Griechisch, 2. Jahrhundert n. Chr., Kalkstein
Aus Terenuthis, einem Handelszentrum für Natron und Salz, stammt die umfangreichste Gruppe an römischen Grabsteinen in Ägypten. Diese Stelen zeigen einen ägyptisch-hellenistischen Mischstil. Von lokalen Künstlern geschnitten, sind sie Werke der Volkskunst, angefertigt für die ansässige Elite. Fast alle Grabsteine besitzen ein im Relief gearbeitetes Bildfeld und eine Inschrift.
Some stelae (known as the Kappa series) unusually depict several people. The inscriptions on these stelae always give the same date of death, namely the 11th day of the month of Hathyr in the 20th year of an unnamed emperor. The possible dates are 7 November 154, 8 November 179 or 9 November 211 AD. One interpretation links the deaths of the people mentioned with a plague epidemic, but then the people would not all have died on the same day. A different type of event is therefore more likely, such as the collapse of a house or a shipwreck. Almost 40 people died in this disaster, almost all of them women and children.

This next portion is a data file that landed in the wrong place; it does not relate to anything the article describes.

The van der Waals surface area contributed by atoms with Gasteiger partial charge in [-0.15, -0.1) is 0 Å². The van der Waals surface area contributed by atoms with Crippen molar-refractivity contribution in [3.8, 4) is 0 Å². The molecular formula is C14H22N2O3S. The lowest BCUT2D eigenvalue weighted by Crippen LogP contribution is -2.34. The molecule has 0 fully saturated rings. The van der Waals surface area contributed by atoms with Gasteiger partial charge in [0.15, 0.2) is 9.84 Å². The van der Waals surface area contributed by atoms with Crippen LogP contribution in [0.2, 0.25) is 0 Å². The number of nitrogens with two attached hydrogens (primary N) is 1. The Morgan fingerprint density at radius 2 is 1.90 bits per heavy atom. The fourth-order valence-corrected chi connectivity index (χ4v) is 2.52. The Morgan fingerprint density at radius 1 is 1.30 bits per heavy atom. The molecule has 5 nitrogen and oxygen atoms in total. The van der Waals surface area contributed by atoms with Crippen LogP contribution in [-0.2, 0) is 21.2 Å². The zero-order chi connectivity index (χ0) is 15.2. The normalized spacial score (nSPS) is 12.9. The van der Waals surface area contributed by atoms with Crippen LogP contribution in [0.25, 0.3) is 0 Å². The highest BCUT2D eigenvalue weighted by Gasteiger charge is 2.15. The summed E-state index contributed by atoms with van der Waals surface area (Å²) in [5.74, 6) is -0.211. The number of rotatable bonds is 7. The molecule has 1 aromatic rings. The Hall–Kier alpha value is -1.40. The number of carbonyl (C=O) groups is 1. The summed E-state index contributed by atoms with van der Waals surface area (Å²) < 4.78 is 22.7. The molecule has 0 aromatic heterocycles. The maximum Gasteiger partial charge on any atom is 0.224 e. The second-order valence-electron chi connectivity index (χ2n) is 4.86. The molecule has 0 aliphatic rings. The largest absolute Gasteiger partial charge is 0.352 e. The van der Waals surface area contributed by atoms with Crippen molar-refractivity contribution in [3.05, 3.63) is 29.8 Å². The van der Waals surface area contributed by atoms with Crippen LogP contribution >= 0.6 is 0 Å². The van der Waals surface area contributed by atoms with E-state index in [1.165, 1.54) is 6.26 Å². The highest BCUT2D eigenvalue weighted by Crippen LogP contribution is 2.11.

This gravestone shows the deceased with his arms raised between two pillars. The columns were once painted grey-blue. To the left of the figure of the deceased, the god of the dead, Anubis, is depicted as a seated jackal. The three-line inscription is below the image.